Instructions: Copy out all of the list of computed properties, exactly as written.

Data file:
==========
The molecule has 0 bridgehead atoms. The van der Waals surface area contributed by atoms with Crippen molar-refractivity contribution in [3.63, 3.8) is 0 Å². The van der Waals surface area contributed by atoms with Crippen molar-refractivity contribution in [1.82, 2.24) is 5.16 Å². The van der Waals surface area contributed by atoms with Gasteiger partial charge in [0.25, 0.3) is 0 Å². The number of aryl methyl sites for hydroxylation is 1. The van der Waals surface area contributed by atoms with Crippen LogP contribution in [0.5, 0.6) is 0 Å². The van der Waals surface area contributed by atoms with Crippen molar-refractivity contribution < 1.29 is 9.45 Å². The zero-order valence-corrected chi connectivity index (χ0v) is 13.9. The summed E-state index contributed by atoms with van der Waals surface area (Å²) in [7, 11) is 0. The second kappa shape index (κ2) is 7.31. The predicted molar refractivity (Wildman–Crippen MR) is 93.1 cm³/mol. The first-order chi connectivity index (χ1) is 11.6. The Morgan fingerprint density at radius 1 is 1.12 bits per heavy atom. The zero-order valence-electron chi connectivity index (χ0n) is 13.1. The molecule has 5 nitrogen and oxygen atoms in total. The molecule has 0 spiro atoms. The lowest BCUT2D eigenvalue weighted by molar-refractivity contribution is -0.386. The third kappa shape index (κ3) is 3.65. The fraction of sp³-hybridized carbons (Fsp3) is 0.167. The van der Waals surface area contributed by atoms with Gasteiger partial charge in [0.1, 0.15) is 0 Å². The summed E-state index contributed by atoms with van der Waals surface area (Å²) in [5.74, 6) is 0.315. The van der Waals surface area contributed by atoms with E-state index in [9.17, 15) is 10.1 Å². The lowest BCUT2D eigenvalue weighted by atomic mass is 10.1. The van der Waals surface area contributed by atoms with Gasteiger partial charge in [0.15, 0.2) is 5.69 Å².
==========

The molecule has 0 bridgehead atoms. The van der Waals surface area contributed by atoms with Crippen molar-refractivity contribution in [3.63, 3.8) is 0 Å². The van der Waals surface area contributed by atoms with Crippen molar-refractivity contribution in [1.82, 2.24) is 5.16 Å². The van der Waals surface area contributed by atoms with Gasteiger partial charge in [0.25, 0.3) is 0 Å². The number of aryl methyl sites for hydroxylation is 1. The van der Waals surface area contributed by atoms with Crippen LogP contribution in [0.5, 0.6) is 0 Å². The van der Waals surface area contributed by atoms with Crippen molar-refractivity contribution < 1.29 is 9.45 Å². The zero-order valence-corrected chi connectivity index (χ0v) is 13.9. The summed E-state index contributed by atoms with van der Waals surface area (Å²) in [7, 11) is 0. The second kappa shape index (κ2) is 7.31. The predicted molar refractivity (Wildman–Crippen MR) is 93.1 cm³/mol. The first-order chi connectivity index (χ1) is 11.6. The Morgan fingerprint density at radius 1 is 1.12 bits per heavy atom. The zero-order valence-electron chi connectivity index (χ0n) is 13.1. The molecule has 5 nitrogen and oxygen atoms in total. The molecule has 0 spiro atoms. The lowest BCUT2D eigenvalue weighted by molar-refractivity contribution is -0.386. The third kappa shape index (κ3) is 3.65. The fraction of sp³-hybridized carbons (Fsp3) is 0.167. The van der Waals surface area contributed by atoms with Gasteiger partial charge in [0.1, 0.15) is 0 Å². The summed E-state index contributed by atoms with van der Waals surface area (Å²) in [5.74, 6) is 0.315. The van der Waals surface area contributed by atoms with E-state index in [9.17, 15) is 10.1 Å². The lowest BCUT2D eigenvalue weighted by atomic mass is 10.1. The van der Waals surface area contributed by atoms with Gasteiger partial charge in [0.15, 0.2) is 5.69 Å².